↓ Skip to main content

Synergies between RNA degradation and trans-translation in Streptococcus pneumoniae: cross regulation and co-transcription of RNase R and SmpB

Overview of attention for article published in BMC Microbiology, November 2012
Altmetric Badge

About this Attention Score

  • Average Attention Score compared to outputs of the same age and source

Mentioned by

twitter
1 tweeter

Citations

dimensions_citation
19 Dimensions

Readers on

mendeley
29 Mendeley
You are seeing a free-to-access but limited selection of the activity Altmetric has collected about this research output. Click here to find out more.
Title
Synergies between RNA degradation and trans-translation in Streptococcus pneumoniae: cross regulation and co-transcription of RNase R and SmpB
Published in
BMC Microbiology, November 2012
DOI 10.1186/1471-2180-12-268
Pubmed ID
Authors

Ricardo N Moreira, Susana Domingues, Sandra C Viegas, Mónica Amblar, Cecília M Arraiano

Abstract

Ribonuclease R (RNase R) is an exoribonuclease that recognizes and degrades a wide range of RNA molecules. It is a stress-induced protein shown to be important for the establishment of virulence in several pathogenic bacteria. RNase R has also been implicated in the trans-translation process. Transfer-messenger RNA (tmRNA/SsrA RNA) and SmpB are the main effectors of trans-translation, an RNA and protein quality control system that resolves challenges associated with stalled ribosomes on non-stop mRNAs. Trans-translation has also been associated with deficiencies in stress-response mechanisms and pathogenicity.

Twitter Demographics

The data shown below were collected from the profile of 1 tweeter who shared this research output. Click here to find out more about how the information was compiled.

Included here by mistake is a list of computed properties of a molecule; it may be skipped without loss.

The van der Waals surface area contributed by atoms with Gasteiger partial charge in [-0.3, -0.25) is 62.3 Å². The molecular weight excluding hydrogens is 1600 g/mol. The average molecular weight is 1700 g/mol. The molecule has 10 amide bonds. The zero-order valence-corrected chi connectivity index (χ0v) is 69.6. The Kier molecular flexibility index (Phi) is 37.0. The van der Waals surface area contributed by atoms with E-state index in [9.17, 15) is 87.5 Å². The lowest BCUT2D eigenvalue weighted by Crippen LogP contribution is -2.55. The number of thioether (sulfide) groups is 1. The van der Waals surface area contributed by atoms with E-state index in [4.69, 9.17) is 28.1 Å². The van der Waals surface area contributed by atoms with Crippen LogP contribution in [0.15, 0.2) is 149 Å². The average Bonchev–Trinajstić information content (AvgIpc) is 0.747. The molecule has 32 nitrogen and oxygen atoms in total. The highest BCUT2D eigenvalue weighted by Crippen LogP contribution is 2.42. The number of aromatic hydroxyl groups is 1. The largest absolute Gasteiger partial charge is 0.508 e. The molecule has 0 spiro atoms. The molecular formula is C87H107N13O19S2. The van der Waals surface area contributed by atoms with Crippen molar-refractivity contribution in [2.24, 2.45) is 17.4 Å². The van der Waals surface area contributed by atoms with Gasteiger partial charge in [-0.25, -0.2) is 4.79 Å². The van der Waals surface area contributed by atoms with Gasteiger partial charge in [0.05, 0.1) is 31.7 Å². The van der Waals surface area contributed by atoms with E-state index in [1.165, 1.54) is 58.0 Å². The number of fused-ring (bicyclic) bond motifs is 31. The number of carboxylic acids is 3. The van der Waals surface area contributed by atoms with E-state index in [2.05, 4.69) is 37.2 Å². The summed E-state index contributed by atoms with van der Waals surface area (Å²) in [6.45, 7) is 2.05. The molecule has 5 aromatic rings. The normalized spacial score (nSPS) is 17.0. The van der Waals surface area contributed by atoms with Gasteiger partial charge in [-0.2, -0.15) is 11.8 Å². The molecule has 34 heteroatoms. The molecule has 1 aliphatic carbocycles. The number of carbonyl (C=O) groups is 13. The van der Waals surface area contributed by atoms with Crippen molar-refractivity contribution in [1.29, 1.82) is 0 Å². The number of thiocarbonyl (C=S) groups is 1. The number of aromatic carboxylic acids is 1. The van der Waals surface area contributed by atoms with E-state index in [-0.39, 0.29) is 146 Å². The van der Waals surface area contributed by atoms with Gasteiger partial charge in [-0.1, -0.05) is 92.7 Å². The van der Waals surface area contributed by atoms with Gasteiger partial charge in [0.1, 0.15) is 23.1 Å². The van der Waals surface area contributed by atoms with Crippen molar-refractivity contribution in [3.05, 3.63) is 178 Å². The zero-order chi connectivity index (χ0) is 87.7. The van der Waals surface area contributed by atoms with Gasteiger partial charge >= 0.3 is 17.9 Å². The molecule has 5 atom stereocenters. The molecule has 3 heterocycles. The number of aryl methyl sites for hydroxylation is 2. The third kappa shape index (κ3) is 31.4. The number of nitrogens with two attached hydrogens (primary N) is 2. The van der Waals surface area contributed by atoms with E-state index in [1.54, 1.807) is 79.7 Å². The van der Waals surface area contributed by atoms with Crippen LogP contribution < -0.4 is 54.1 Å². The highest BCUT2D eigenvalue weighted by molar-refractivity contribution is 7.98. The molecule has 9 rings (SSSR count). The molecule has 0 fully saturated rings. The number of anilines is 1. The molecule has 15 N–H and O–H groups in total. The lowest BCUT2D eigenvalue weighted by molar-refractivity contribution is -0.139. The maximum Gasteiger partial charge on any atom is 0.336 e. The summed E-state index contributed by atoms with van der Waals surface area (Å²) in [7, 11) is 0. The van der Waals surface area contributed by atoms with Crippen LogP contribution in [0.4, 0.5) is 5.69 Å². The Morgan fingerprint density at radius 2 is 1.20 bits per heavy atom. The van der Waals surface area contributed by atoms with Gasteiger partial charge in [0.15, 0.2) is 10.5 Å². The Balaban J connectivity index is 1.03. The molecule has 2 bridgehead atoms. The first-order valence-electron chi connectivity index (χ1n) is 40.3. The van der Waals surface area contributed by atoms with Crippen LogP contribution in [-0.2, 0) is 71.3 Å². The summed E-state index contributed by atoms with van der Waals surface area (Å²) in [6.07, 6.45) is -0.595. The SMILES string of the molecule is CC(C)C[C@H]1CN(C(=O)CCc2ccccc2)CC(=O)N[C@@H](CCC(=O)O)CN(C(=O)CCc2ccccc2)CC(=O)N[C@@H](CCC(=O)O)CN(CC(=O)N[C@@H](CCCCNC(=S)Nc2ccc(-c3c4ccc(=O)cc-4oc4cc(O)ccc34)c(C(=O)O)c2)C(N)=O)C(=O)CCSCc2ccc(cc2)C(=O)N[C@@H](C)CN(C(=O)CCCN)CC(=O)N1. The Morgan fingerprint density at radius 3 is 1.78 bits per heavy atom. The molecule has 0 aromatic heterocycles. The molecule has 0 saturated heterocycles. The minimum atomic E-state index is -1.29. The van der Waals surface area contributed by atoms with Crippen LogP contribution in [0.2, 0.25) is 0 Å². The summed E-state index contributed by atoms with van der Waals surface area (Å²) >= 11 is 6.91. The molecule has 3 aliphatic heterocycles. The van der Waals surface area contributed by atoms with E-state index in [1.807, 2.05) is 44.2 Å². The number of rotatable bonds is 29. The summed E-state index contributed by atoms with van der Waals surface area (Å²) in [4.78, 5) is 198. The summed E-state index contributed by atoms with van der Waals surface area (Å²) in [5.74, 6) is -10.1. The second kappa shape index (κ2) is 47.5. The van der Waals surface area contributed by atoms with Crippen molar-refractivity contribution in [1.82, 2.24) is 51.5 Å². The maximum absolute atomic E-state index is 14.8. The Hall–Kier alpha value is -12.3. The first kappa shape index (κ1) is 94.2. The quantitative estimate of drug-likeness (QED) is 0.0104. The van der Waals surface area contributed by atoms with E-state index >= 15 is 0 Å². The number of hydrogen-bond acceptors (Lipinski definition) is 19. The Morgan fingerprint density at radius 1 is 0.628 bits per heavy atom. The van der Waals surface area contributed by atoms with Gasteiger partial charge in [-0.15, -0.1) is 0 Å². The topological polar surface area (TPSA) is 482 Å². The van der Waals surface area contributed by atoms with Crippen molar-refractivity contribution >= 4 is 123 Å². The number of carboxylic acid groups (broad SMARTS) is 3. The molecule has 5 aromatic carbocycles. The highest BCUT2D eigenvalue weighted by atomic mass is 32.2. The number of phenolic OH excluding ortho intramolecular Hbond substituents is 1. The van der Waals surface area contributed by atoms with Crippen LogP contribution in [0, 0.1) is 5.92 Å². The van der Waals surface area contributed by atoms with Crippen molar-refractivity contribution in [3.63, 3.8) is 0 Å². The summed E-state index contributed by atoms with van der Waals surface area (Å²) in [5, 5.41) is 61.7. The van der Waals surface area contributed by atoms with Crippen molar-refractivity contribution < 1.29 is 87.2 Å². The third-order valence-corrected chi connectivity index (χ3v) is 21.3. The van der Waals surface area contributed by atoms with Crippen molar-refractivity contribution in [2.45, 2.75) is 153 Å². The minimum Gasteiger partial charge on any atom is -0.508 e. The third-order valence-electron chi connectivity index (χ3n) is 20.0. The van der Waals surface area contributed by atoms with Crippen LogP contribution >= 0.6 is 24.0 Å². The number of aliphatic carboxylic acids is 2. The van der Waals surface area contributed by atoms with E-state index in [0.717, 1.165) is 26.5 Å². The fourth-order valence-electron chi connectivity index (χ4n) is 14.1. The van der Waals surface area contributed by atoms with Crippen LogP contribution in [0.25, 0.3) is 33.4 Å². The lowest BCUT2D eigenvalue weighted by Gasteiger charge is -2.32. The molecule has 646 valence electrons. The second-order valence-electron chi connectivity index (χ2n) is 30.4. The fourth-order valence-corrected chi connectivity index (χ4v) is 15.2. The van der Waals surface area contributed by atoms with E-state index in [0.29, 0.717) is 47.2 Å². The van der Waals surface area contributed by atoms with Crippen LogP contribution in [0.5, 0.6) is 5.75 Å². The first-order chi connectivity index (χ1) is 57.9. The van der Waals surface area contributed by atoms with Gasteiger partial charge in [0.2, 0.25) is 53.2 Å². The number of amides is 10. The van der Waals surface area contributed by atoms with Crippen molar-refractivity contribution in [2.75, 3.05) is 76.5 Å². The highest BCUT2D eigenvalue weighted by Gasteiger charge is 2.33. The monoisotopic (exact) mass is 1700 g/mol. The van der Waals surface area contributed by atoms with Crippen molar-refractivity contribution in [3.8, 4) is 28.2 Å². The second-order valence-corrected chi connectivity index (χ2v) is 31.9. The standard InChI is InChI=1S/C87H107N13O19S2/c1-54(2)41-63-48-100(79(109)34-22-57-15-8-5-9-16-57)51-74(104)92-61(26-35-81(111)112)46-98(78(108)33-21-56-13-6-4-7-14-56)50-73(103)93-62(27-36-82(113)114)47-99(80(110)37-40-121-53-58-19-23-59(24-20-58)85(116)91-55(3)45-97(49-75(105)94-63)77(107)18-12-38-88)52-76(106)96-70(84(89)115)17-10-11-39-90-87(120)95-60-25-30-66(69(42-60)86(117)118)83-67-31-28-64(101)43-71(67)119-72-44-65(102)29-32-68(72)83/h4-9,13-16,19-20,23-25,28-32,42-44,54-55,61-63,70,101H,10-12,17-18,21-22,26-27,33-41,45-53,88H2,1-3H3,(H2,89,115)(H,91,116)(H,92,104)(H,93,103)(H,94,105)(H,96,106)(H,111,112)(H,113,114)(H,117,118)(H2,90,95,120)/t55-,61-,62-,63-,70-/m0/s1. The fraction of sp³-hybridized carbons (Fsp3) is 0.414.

Mendeley readers

The data shown below were compiled from readership statistics for 29 Mendeley readers of this research output. Click here to see the associated Mendeley record.

Geographical breakdown

Country Count As %
United States 1 3%
Unknown 28 97%

Demographic breakdown

Readers by professional status Count As %
Researcher 8 28%
Student > Ph. D. Student 6 21%
Student > Bachelor 3 10%
Student > Doctoral Student 2 7%
Professor 2 7%
Other 4 14%
Unknown 4 14%
Readers by discipline Count As %
Biochemistry, Genetics and Molecular Biology 11 38%
Agricultural and Biological Sciences 10 34%
Pharmacology, Toxicology and Pharmaceutical Science 1 3%
Immunology and Microbiology 1 3%
Physics and Astronomy 1 3%
Other 1 3%
Unknown 4 14%

Attention Score in Context

This research output has an Altmetric Attention Score of 1. This is our high-level measure of the quality and quantity of online attention that it has received. This Attention Score, as well as the ranking and number of research outputs shown below, was calculated when the research output was last mentioned on 06 May 2013.
All research outputs
#2,016,404
of 3,628,883 outputs
Outputs from BMC Microbiology
#390
of 743 outputs
Outputs of similar age
#44,002
of 84,856 outputs
Outputs of similar age from BMC Microbiology
#27
of 42 outputs
Altmetric has tracked 3,628,883 research outputs across all sources so far. This one is in the 25th percentile – i.e., 25% of other outputs scored the same or lower than it.
So far Altmetric has tracked 743 research outputs from this source. They receive a mean Attention Score of 2.8. This one is in the 30th percentile – i.e., 30% of its peers scored the same or lower than it.
Older research outputs will score higher simply because they've had more time to accumulate mentions. To account for age we can compare this Altmetric Attention Score to the 84,856 tracked outputs that were published within six weeks on either side of this one in any source. This one is in the 29th percentile – i.e., 29% of its contemporaries scored the same or lower than it.
We're also able to compare this research output to 42 others from the same source and published within six weeks on either side of this one. This one is in the 33rd percentile – i.e., 33% of its contemporaries scored the same or lower than it.